Nov. 6th, 2016

proximoception: (Default)
Something very Kafkan about Hamlet. How the inkling of an ideal realm devalues the real one. Plato's extra-cave world as white elephant, though mostly Plato's attacked via Christianity, his active representative in Shakespeare's world. But not an attack in the name of realism; reality's already been destroyed by the inkling, which is in turn destroyed by reality. And yet every morning we wake up to both. Fortinbrases proving the impossibility of Hamlets and vice versa. One morning Hamlet Dane woke up to find himself put under arrest by his father's ghost.

Sometimes I suddenly remember specific strip malls in distant cities. I recall them far too well.

The weed metaphor in Hamlet is a key one. Weeds imply that a better plant should grow here. But nothing can ever grow here but weeds. Therefore better plants should not grow here. Lilies that fester smell far worse, and idealized fathers, mothers, maidens and soldiers are all lilies. Heavens need no Hells, since any Heaven makes a Hell of Earth. For this reason Hell is depicted underground, Heaven high above our heads, a shining picture beyond an abyss. But we cannot forget it because we are that abyss. To infinite space a world of things can seem a bad dream. Sending away for a better class of thing, though, is not a solution. Becoming one oneself even less so. Killing to become a good son, killing to become a king - same difference, neither works. The barrier between what we'd have and what we do have invites metaphors of violence as much as it does sex/marriage. More than metaphors, in fact; ways to confuse them with the change we truly wish are sought, as those barriers seem at least crossable.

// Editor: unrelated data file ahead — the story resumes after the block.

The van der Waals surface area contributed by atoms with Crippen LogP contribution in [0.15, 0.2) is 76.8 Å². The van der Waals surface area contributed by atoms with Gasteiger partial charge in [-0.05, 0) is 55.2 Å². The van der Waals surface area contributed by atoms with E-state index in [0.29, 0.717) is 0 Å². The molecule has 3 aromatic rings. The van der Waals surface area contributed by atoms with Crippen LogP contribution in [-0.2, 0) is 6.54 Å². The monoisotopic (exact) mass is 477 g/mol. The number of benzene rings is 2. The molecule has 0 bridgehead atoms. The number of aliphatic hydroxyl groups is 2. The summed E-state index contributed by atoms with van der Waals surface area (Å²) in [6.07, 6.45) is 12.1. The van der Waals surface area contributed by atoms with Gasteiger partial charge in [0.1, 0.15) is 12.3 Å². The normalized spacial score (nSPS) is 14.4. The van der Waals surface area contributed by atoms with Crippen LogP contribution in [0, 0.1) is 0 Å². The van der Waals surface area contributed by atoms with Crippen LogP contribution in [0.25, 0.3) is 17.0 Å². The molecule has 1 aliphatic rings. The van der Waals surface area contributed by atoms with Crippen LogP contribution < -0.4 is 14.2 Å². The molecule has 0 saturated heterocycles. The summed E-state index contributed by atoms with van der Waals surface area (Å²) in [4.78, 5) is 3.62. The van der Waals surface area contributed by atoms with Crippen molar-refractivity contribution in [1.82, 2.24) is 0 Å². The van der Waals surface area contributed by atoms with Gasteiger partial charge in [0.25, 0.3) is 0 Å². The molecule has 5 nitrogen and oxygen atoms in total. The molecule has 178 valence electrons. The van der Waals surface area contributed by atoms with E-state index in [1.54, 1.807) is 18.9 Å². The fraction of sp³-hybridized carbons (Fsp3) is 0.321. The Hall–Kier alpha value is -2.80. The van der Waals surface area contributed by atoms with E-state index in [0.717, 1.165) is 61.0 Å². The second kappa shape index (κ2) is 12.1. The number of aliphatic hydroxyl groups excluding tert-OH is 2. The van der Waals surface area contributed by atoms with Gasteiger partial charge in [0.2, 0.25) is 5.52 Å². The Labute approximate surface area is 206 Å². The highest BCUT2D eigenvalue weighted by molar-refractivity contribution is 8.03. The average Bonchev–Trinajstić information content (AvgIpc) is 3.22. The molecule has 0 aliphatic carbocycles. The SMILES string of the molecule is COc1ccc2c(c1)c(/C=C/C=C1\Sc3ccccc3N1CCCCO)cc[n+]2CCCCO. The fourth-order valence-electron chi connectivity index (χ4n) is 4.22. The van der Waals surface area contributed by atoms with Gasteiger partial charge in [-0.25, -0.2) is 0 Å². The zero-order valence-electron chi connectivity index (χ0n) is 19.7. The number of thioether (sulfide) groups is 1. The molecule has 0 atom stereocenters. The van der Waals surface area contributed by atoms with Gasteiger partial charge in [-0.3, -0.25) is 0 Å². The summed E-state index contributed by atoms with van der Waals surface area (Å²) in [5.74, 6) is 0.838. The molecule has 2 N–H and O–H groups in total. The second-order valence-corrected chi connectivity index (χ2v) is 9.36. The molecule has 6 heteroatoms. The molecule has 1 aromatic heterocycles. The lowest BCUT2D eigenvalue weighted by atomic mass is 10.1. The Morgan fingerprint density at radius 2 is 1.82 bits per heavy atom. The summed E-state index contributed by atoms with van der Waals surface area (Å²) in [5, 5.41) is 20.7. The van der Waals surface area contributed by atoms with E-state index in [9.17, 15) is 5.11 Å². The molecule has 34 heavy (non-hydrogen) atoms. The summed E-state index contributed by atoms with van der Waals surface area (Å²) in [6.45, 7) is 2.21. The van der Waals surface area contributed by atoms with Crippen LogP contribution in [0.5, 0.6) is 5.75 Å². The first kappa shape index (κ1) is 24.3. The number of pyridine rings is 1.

Though prove not, of course. It isn't you that's dead, since there's then no you, for the one. For the other, you're never married enough. Coition's but a revolving door. Our bodies can die or be pregnant, but we only partially so. Mostly pregnant at most and mostly dead.

You see why Lawrence sniffed for venereal disease. But Shakespeare's suggesting that life's one, for the princely (in blood or ambition). A kingdom being the ultimate pyramid scheme ... next to reproduction. Don't break the chain or something bad will happen. Swim upstream far enough and nothing can.

"Nothing" is a big one too. Creation ab nihilo. The promise of getting nil back. We overstate and understate, so miss our little world. But that was the point - to miss it. With an earth-sized target - complete with gravity - the real trick's missing at all. Perhaps the ideal's real appeal is its being unreal, not the promise of a rewrite. Like death might be if it weren't such an obvious trick.


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